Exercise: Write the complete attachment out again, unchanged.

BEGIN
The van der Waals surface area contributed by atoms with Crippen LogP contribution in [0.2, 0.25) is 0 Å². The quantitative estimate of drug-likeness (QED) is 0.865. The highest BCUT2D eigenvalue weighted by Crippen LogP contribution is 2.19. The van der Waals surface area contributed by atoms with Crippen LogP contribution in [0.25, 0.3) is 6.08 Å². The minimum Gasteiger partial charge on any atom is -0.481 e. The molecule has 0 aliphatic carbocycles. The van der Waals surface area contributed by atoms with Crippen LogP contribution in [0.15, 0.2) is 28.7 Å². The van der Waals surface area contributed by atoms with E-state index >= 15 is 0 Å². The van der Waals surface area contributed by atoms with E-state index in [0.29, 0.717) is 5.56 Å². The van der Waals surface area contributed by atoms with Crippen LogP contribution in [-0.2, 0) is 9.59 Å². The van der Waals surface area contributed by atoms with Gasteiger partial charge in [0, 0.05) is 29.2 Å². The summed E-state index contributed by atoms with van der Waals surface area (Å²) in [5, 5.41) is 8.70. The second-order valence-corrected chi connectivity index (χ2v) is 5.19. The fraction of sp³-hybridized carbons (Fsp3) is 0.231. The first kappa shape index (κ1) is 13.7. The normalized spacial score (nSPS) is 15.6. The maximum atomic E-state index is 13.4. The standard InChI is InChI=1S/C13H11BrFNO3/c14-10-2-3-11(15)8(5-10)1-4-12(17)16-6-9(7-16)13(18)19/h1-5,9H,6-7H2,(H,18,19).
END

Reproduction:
The van der Waals surface area contributed by atoms with Crippen LogP contribution in [0.2, 0.25) is 0 Å². The quantitative estimate of drug-likeness (QED) is 0.865. The highest BCUT2D eigenvalue weighted by Crippen LogP contribution is 2.19. The van der Waals surface area contributed by atoms with Crippen LogP contribution in [0.25, 0.3) is 6.08 Å². The minimum Gasteiger partial charge on any atom is -0.481 e. The molecule has 0 aliphatic carbocycles. The van der Waals surface area contributed by atoms with Crippen LogP contribution in [0.15, 0.2) is 28.7 Å². The van der Waals surface area contributed by atoms with E-state index >= 15 is 0 Å². The van der Waals surface area contributed by atoms with E-state index in [0.29, 0.717) is 5.56 Å². The van der Waals surface area contributed by atoms with Crippen LogP contribution in [-0.2, 0) is 9.59 Å². The van der Waals surface area contributed by atoms with Gasteiger partial charge in [0, 0.05) is 29.2 Å². The summed E-state index contributed by atoms with van der Waals surface area (Å²) in [5, 5.41) is 8.70. The second-order valence-corrected chi connectivity index (χ2v) is 5.19. The fraction of sp³-hybridized carbons (Fsp3) is 0.231. The first kappa shape index (κ1) is 13.7. The normalized spacial score (nSPS) is 15.6. The maximum atomic E-state index is 13.4. The standard InChI is InChI=1S/C13H11BrFNO3/c14-10-2-3-11(15)8(5-10)1-4-12(17)16-6-9(7-16)13(18)19/h1-5,9H,6-7H2,(H,18,19).